Flood Potential Outlook
Issued by NWS Charleston, WV

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Winter/Spring Flood Potential Outlook
National Weather Service Charleston WV
1054 AM EST Thu Mar 7 2019


...The flood potential is expected to be above normal for the
next two weeks...

The flood potential for the next two weeks will be considered
above normal for the streams in the Charleston Hydrologic Service
Area (HSA). An above normal flood potential means widespread
flooding is possible along with water levels having significant
impacts in some areas.

Flood Outlooks are issued biweekly by the National Weather
Service in the winter and early spring to summarize basin hydro
meteorological conditions and to assess the potential for spring
flooding. The outlooks are based on current and expected
conditions...realizing that actual conditions may change during
the outlook period.

Factors to consider when assessing flood potential are:

Water content of the snowpack...the wetness of the
soils...widespread heavy rainfall...high streamflows...and
reservoir levels and ice coverage on the rivers.


Precipitation...
Precipitation was normal to slightly above normal for the past 30
days over much of the HSA.


Soil Conditions...
Soils are saturated to frozen. This can cause efficient runoff
from any future rain.


Snow Cover and Snow Water Equivalent...
2 to 8 inches of snow was confined to the highest elevations of
the eastern mountains of WV. A trace to 2 inches of snow was
noted elsewhere, across most of the HSA.

Snow water equivalents range from a trace to 1 inch across much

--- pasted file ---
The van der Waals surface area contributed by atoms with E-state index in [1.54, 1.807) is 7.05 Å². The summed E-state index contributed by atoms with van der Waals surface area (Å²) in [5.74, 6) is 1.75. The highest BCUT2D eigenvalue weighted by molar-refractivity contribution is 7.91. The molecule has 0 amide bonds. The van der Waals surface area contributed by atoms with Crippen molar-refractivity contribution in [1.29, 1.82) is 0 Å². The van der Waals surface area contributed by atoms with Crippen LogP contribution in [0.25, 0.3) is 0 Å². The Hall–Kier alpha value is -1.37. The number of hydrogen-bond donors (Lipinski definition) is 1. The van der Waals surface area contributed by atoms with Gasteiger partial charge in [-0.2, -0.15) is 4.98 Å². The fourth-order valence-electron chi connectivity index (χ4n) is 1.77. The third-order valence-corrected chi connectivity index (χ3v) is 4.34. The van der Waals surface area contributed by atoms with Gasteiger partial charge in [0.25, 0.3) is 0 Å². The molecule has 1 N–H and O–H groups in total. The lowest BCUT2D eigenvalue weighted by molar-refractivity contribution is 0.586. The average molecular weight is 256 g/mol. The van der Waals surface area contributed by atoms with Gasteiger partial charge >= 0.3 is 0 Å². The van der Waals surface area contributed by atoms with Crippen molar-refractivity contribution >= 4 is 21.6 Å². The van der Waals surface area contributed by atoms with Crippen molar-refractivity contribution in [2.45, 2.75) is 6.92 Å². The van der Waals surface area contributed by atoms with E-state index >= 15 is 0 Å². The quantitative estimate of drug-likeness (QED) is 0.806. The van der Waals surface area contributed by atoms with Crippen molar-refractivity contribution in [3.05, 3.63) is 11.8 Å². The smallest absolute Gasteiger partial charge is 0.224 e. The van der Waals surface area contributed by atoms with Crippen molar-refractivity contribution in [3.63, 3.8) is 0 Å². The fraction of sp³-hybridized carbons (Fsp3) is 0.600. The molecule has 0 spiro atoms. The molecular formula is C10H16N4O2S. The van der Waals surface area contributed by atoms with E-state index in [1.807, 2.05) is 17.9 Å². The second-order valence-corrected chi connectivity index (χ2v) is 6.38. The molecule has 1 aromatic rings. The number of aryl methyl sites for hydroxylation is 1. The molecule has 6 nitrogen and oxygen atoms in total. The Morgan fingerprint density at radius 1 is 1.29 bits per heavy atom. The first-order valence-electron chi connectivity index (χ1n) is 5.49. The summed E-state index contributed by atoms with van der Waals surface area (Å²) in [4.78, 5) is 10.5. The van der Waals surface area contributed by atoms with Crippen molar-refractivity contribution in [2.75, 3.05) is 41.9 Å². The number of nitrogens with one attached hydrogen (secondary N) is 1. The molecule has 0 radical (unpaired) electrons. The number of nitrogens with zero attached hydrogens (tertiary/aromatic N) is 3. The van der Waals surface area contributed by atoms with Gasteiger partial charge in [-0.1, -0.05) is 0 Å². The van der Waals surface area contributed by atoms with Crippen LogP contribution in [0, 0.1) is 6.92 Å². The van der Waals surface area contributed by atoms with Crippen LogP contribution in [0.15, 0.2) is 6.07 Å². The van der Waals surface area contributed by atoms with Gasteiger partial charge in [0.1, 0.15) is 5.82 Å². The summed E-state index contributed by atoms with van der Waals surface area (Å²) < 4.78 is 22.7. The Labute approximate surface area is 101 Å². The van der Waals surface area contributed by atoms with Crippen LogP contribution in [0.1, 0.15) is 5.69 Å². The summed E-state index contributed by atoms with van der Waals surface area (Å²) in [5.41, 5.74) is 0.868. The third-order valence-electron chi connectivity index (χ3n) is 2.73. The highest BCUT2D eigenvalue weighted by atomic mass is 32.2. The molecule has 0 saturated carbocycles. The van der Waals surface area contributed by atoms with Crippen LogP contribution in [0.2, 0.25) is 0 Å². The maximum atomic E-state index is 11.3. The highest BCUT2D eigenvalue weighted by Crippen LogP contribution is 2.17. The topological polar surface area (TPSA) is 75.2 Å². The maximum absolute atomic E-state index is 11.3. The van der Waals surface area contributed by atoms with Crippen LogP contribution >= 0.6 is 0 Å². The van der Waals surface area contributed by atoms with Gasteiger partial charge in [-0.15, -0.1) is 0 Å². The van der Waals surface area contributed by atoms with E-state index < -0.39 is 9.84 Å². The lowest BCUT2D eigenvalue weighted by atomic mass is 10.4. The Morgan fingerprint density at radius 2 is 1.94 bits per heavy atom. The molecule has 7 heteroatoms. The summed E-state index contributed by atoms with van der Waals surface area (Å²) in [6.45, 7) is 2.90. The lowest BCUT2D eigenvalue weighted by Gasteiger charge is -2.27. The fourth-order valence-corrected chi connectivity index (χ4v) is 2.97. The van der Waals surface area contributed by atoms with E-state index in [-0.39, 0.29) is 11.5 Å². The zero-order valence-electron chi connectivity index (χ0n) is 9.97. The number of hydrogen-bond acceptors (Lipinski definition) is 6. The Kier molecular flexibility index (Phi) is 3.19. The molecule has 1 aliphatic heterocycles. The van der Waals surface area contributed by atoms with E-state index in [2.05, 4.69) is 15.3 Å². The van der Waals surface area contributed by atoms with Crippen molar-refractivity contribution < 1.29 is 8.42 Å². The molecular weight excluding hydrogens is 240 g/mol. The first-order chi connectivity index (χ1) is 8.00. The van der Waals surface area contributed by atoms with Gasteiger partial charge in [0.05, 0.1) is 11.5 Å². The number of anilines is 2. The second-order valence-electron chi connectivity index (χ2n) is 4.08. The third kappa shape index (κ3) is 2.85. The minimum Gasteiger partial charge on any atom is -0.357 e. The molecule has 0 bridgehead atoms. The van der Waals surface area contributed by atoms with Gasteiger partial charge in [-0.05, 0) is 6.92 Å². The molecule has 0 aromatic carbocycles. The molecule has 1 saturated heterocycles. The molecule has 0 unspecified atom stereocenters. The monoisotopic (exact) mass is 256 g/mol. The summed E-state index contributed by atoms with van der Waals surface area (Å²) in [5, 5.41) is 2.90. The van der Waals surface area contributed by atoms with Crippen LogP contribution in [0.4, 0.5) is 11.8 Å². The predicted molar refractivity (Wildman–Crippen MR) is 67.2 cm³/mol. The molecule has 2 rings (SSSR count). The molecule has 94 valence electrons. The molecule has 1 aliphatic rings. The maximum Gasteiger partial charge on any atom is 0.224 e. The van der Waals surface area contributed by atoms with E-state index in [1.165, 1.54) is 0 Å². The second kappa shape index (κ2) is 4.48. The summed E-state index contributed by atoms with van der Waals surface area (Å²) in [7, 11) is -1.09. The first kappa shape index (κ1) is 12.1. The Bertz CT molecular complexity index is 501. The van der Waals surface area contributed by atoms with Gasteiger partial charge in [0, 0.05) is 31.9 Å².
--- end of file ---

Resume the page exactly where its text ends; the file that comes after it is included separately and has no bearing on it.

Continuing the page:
of the HSA. Up to 2 inches in the higher elevation snow pack.


Reservoirs Capacity...
Reservoir levels are at or slightly above normal winter pools for
this time of year.


River Ice Conditions...
No Ice was reported.


River Flows...
River flows on rivers are expected to be above normal for the
next two weeks.


The Hydrologic Outlook through the next two weeks...
The wet pattern will continue through March with above normal
precipitation and flood potential.


Real time river information and forecasts for specific locations
along rivers across Eastern Kentucky...Southeast Ohio...Buchanan
and Dickenson counties in Southwest Virginia and much of West
Virginia can be found at:

water.weather.gov/ahps2/index.php?wfo=rlx

or at

water.weather.gov/ahps2/long_range.php?wfo=rlx&percent=50


Rainfall is the primary factor leading to flooding. Heavy or
excessive rainfall can cause flooding any time of the year even
where the flood potential is below normal.



$$



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